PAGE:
Refugee Story Night Unites Community
More than a hundred people came out in support of the Refugee Story Night at Trinity Episcopal Church on November 9. The three-part event began at 5:30 pm and included a dinner prepared by Greenleaf Catering, a screening of the film Soufra, and an hour-long panel discussion.
The night was organized by Interfaith Partnership for Refugee Resettlement (IPRR) in Newtown and was sponsored by Integrated Refugee and Immigrant Services (IRIS), based out of New Haven. All proceeds from the Refugee Story Night went to IRIS, a nonprofit, to help support refugees and immigrants throughout Connecticut.
Warm Hearts, Warm Stomachs
People of all different backgrounds and ages gathered together to share a meal with one another at the start of Refugee Story Night. Those in attendance included First Selectman Dan Rosenthal, local Newtown families, and refugees.
Greenleaf Catering, a food truck business owned and operated by an Iranian refugee family living in Connecticut, prepared a variety of Persian food for guests to enjoy. Some of the options included a tray of zereshk polo (chicken cooked in vegetable sauce, rice with saffron and barberries, and salad) and a tray of pan kebab (ground beef with onions and bell pepper, rice pilaf with lentils and tomato sauce, and salad).
“Every Refugee Has A Dream”
A screening of the 2017 movie Soufra was played during Refugee Story Night. The film documents the story of a refugee woman, Mariam Shaar, who has spent her whole life in the Burj El Barajneh refugee camp just south of Beirut, Lebanon.
It showcases her journey as she launches a catering company called Soufra and — despite many obstacles — turns it into a successful food truck business with other refugee women.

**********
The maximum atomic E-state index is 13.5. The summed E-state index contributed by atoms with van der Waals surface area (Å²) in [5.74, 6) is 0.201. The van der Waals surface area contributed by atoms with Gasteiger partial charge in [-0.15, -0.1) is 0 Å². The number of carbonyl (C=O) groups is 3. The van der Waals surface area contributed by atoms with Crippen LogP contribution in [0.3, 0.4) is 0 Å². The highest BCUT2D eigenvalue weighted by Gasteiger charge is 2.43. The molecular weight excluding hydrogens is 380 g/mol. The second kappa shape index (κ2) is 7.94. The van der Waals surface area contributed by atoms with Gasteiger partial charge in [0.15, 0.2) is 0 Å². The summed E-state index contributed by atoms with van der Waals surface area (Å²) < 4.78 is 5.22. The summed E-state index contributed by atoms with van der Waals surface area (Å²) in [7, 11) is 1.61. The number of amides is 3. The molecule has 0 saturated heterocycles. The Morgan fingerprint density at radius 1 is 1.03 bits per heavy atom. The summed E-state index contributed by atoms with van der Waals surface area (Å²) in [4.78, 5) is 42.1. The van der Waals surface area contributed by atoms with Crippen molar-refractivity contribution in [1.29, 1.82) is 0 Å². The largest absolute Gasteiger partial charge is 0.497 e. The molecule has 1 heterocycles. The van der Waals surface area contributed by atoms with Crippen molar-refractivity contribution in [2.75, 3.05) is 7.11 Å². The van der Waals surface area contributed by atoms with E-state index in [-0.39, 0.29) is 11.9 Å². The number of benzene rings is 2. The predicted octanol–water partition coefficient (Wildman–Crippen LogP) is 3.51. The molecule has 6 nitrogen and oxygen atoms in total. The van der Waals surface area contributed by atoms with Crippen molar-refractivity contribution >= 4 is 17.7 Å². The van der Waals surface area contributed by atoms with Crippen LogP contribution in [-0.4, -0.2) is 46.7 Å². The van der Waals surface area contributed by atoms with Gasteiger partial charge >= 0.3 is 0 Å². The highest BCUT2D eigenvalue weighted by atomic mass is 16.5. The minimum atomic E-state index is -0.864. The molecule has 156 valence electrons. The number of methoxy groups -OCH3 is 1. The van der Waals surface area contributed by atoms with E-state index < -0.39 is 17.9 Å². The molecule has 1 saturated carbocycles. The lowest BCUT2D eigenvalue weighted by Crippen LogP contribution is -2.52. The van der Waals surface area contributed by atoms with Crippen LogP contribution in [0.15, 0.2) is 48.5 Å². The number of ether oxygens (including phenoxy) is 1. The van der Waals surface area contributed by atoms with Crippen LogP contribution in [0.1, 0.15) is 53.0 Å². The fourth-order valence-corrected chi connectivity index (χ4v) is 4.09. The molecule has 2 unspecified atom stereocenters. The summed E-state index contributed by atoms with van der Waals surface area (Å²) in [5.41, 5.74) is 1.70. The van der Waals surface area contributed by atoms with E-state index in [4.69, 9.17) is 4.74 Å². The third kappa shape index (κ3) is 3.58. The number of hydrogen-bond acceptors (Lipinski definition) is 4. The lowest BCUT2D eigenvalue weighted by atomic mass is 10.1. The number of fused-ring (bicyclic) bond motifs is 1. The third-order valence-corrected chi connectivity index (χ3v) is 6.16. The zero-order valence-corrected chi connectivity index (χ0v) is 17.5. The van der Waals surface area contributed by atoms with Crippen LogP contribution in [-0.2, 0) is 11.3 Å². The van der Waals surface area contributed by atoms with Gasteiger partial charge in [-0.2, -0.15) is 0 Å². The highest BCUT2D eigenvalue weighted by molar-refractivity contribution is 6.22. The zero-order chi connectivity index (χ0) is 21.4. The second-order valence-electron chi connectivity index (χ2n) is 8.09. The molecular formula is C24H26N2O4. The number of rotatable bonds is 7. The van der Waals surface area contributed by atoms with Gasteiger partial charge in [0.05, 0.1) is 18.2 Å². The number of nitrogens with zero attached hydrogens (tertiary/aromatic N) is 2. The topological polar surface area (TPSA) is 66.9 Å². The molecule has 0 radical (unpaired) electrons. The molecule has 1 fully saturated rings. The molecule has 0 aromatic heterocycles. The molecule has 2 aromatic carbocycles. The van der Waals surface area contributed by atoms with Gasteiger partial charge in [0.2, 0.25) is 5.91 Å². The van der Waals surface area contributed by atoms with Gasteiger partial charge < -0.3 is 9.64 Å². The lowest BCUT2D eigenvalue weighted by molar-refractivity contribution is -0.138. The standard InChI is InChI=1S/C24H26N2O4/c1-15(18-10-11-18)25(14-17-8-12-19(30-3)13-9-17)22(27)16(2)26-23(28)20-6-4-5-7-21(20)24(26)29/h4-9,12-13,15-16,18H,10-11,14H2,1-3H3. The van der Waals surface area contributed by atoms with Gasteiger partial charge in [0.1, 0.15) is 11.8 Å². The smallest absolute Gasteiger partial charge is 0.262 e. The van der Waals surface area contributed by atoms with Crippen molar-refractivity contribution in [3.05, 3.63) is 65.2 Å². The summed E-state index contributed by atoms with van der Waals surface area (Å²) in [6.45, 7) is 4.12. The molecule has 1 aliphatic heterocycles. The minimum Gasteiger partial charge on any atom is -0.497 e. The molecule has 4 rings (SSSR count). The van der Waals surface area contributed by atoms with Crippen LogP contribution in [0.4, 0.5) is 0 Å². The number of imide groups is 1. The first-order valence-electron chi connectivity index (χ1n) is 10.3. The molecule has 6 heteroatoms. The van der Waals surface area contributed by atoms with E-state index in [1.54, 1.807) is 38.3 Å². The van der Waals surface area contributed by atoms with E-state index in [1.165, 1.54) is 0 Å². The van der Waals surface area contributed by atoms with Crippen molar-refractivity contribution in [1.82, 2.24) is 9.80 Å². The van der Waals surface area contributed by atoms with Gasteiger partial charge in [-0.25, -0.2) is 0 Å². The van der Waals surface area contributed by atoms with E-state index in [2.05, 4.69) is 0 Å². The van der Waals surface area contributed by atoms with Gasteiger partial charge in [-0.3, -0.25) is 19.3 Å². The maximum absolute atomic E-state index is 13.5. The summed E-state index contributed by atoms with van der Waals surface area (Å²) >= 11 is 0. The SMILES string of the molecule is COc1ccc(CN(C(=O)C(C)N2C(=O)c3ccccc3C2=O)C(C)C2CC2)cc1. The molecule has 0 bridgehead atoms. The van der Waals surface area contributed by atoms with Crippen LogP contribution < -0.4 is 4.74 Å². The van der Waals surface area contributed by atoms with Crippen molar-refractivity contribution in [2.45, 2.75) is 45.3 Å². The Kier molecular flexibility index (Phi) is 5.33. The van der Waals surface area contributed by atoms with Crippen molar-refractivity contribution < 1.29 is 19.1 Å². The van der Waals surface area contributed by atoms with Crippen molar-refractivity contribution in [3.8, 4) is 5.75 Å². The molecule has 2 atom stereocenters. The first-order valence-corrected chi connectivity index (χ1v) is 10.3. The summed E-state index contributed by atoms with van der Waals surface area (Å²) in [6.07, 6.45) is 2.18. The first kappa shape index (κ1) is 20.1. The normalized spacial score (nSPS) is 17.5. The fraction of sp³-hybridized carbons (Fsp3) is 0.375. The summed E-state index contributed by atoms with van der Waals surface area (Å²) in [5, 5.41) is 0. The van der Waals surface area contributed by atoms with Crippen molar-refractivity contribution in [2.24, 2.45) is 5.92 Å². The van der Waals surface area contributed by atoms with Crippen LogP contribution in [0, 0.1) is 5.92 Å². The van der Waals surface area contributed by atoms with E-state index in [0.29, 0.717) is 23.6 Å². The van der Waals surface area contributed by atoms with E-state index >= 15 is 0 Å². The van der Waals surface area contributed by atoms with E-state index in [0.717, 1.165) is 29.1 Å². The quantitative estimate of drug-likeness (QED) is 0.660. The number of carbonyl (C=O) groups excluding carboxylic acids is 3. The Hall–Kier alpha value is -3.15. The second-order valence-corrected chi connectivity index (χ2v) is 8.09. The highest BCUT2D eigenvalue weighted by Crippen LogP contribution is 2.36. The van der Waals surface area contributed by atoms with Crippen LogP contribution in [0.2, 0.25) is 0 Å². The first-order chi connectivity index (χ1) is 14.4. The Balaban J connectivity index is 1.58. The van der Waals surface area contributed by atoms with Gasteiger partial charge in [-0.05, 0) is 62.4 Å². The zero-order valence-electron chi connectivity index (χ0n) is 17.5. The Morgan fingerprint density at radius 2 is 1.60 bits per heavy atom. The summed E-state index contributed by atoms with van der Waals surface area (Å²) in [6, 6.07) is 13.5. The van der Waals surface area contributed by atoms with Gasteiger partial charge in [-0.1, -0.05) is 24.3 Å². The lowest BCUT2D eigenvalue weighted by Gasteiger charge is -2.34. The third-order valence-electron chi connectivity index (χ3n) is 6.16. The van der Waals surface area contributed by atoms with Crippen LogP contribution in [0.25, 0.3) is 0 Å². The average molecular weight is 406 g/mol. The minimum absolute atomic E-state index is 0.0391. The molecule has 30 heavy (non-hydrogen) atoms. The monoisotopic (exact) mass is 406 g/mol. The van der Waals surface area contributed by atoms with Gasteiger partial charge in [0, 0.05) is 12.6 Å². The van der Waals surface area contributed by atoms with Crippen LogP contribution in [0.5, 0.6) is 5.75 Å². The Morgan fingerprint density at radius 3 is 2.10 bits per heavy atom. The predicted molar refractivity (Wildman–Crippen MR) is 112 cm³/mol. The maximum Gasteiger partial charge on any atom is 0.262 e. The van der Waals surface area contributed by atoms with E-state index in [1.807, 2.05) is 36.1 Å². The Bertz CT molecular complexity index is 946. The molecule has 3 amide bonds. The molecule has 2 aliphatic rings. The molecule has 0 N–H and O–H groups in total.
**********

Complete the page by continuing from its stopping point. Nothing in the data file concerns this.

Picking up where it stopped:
“Every refugee has a dream. A dream of a better life,” Ms Shaar shared in the movie.
An hour-long panel discussion to raise awareness about the worldwide refugee crisis took place after the film and was moderated by Soufra Organizing Committee member Mary Ann Jacob.
Panelists were Chris George, executive director of IRIS; Sam Rose, CEO and co-founder of Greenleaf Catering; Cynthia Dunn, vice president of IPRR; and Maryyam Ali, social activist and member of the Soufra Organizing Committee. The four members told their unique experiences with refugees — or as a refugee — and answered audience members’ questions.
Mr George began the talk by thanking Trinity Episcopal Church for hosting the event and for community members, like Newtown resident Sabeena Ali, for organizing it with such a great turnout.
“Connecticut has made a name for itself around the world, believe it or not, as a state that has set new standards for welcoming refugees… [and as] a state where refugees are welcomed with open arms and supported by the community, and tonight is an example of that,” he said looking out at the crowd.
Mr George explained how, historically, the United States had the largest refugee program in the world but has now been surpassed by Germany and Canada.
The dropping number can be seen in the statistics he shared: in 2016, the United States accepted 85,000 refugees (530 of which were resettled by IRIS); in 2017, the United States accepted roughly 50,000; but by 2018, the number had dropped to having accepted 23,000 refugees into the United States.
When an audience member inquired what the future number of refugees IRIS is expected to aid will be, Ann O’Brien, Director of Community Engagement for IRIS, who was seated in the audience, said, “For 2019 and 2020, it’s really up to how many [refugees] the federal government is going to allow in.